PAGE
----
Automated:

Before we start, it’s important to note that all automated approaches will take longer initially due to time required to configure the chosen solution. Whether or not an automated approach is time effective for you depends on the frequency that you will be deploying custom blocks. If you only need to deploy a single custom block, the manual solution might be best. If you will need to deploy many custom blocks to many different environments, an automated approach might make more sense.

Update hook

Update hooks are functions provided by modules that are only meant to be run once. This functionality, provided by Drupal core, is a great fit for our use case. An update hook to create a simple custom block can be found in the Drupal core issue related to this topic.

Pros

  • No overhead: We’re relying on functionality provided by Drupal core, so there is no extra system to add or maintain.

Cons

  • Tedious: If you need to deploy many blocks, writing a new update hook in order to create each one will be tedious. You can write some helper functions to mitigate this, but you still need to write some custom code in order to deploy each new block.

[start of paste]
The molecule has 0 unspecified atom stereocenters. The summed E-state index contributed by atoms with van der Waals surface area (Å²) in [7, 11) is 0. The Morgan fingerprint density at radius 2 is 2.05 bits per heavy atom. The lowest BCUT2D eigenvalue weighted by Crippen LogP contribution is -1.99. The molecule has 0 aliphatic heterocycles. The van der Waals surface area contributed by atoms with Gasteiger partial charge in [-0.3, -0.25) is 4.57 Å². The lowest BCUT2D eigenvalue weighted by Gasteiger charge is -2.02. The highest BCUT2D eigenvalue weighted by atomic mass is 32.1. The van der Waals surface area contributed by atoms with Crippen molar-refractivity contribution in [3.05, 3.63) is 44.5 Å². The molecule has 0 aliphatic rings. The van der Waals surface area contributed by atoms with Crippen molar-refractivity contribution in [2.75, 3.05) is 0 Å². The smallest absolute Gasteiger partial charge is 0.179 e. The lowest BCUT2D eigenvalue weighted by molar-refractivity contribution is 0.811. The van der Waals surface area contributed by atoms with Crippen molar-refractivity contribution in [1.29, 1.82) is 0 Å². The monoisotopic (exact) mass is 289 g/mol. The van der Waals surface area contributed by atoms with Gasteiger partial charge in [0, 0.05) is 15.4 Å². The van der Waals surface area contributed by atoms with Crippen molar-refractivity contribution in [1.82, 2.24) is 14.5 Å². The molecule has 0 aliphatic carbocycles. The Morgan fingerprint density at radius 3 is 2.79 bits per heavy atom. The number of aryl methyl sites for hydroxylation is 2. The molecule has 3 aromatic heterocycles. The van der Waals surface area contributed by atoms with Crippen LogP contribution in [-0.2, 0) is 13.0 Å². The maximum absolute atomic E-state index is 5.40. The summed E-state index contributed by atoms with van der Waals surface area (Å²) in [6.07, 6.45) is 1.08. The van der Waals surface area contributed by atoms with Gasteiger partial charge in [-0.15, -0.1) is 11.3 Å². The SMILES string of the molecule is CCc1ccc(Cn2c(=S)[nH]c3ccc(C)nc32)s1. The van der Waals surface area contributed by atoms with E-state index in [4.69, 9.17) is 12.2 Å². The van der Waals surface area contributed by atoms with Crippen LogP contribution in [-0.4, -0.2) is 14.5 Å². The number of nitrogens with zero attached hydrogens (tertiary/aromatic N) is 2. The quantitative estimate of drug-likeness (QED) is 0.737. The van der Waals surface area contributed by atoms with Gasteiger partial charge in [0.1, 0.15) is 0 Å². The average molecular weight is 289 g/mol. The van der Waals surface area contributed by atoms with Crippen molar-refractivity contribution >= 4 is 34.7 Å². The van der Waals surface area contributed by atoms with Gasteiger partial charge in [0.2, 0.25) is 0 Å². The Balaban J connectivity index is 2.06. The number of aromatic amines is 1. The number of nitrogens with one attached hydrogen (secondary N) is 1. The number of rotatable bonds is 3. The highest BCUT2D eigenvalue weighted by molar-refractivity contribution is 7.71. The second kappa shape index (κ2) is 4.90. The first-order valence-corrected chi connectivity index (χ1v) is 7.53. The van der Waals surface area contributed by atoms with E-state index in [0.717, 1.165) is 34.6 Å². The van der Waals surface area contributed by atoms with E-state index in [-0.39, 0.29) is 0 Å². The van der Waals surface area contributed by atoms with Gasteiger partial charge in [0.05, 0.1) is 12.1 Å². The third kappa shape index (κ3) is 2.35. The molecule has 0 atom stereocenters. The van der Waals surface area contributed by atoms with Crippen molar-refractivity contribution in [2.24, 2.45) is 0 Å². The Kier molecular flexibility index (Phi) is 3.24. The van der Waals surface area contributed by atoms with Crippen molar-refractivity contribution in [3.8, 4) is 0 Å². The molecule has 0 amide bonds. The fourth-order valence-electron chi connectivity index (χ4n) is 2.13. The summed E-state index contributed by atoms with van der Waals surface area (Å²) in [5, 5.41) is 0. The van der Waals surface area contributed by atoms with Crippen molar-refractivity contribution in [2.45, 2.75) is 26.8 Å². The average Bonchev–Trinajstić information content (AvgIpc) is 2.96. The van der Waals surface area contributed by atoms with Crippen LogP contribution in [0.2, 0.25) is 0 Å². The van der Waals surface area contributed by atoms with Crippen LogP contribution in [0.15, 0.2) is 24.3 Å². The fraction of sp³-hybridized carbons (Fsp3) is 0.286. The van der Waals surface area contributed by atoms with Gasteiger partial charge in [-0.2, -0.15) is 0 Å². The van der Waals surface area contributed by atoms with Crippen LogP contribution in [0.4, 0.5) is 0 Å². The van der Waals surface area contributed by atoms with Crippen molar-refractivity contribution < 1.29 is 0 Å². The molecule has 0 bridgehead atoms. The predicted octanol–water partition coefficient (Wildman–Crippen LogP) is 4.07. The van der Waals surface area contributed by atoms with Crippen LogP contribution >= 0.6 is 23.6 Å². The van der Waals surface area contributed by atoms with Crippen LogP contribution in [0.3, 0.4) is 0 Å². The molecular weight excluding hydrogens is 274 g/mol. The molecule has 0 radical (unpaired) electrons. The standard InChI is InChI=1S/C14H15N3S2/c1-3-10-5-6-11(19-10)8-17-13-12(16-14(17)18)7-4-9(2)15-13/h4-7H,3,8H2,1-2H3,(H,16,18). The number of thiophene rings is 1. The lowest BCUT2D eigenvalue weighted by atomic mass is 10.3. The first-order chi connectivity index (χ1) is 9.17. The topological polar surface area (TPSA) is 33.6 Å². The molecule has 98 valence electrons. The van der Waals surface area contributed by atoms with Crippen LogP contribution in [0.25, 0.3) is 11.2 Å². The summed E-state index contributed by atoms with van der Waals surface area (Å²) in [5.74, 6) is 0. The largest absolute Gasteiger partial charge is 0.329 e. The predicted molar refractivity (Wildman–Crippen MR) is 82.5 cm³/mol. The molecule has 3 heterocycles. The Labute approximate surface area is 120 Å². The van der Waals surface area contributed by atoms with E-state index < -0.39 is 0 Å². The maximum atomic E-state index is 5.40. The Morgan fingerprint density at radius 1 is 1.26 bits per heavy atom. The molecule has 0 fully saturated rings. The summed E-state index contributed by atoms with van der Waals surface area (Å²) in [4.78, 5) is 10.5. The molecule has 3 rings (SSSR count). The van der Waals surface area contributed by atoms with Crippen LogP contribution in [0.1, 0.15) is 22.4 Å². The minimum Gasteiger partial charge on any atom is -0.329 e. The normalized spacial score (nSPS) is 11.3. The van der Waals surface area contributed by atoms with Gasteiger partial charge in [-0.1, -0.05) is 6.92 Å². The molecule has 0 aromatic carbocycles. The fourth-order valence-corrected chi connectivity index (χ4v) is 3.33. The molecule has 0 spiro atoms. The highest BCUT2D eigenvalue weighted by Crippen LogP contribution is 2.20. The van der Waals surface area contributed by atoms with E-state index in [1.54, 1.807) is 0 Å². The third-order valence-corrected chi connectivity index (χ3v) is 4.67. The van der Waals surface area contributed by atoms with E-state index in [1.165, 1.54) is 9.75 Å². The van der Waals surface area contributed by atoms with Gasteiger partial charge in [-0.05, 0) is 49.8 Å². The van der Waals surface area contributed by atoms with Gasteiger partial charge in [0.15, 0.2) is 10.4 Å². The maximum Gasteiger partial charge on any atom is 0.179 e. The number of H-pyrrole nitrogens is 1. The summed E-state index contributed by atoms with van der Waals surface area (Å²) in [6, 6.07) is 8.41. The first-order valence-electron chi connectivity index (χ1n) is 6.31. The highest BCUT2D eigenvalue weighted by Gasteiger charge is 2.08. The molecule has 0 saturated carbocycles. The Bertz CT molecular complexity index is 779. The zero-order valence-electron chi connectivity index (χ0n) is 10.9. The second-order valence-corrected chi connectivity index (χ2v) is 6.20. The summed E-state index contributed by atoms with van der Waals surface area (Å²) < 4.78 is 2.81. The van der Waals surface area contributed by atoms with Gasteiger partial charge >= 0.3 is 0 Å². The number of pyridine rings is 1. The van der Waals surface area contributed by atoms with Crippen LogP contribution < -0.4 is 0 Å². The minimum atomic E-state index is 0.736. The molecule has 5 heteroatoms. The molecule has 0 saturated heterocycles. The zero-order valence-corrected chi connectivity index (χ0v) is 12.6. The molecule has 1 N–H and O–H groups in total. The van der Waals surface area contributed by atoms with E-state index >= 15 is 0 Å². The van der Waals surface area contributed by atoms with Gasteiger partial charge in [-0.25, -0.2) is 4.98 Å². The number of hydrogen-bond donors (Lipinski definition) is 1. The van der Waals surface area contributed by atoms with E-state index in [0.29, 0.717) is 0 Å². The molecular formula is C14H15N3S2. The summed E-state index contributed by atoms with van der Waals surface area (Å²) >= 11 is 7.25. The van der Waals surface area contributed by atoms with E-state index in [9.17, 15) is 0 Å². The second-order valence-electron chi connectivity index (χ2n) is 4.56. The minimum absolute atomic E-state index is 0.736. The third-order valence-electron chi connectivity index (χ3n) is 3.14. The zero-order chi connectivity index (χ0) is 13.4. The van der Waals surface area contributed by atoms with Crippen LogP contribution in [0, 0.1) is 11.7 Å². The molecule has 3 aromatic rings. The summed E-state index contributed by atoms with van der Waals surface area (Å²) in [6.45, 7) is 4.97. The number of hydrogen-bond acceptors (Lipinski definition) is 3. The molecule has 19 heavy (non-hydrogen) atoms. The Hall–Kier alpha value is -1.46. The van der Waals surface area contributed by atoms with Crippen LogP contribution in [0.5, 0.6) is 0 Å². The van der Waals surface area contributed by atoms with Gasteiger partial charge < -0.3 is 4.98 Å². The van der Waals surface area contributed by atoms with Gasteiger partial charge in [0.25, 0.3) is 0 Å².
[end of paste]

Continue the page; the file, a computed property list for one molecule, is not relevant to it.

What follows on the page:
• Content in code: The update hook above makes the block’s initial content part of the site’s repository / code base. After the initial deployment, this code becomes clutter.


Default Content Module

This approach is conceptually very similar to the update hook method mentioned above, except it leverages the default content module in order to save you from writing many tedious update hooks. This module provides several Drush commands that automatically export content entities, including custom blocks, to hal + json files on your system. Then you can commit the exported entities to your code base and deploy them along with your block placement configuration.

Note: as of writing this module has 2 downfalls that will hinder its use in the manner described above. First, content entities are only imported when the module is enabled, making multiple block deployments over time more difficult. Second, a fatal error is thrown when trying to import content that already exists on the system. Luckily, the Drupal community is awesome and there are patches available to solve both issues (first, second).

Pros

  • Quick: Export content entities with a single Drush command
  • Robust: The module is capable of handling fairly complex entities, including entity relationships. Also, it’s not limited to blocks, all major content entities are fair game.
  • Automated: Deployments are totally automated with this system, requiring no extra steps.

Cons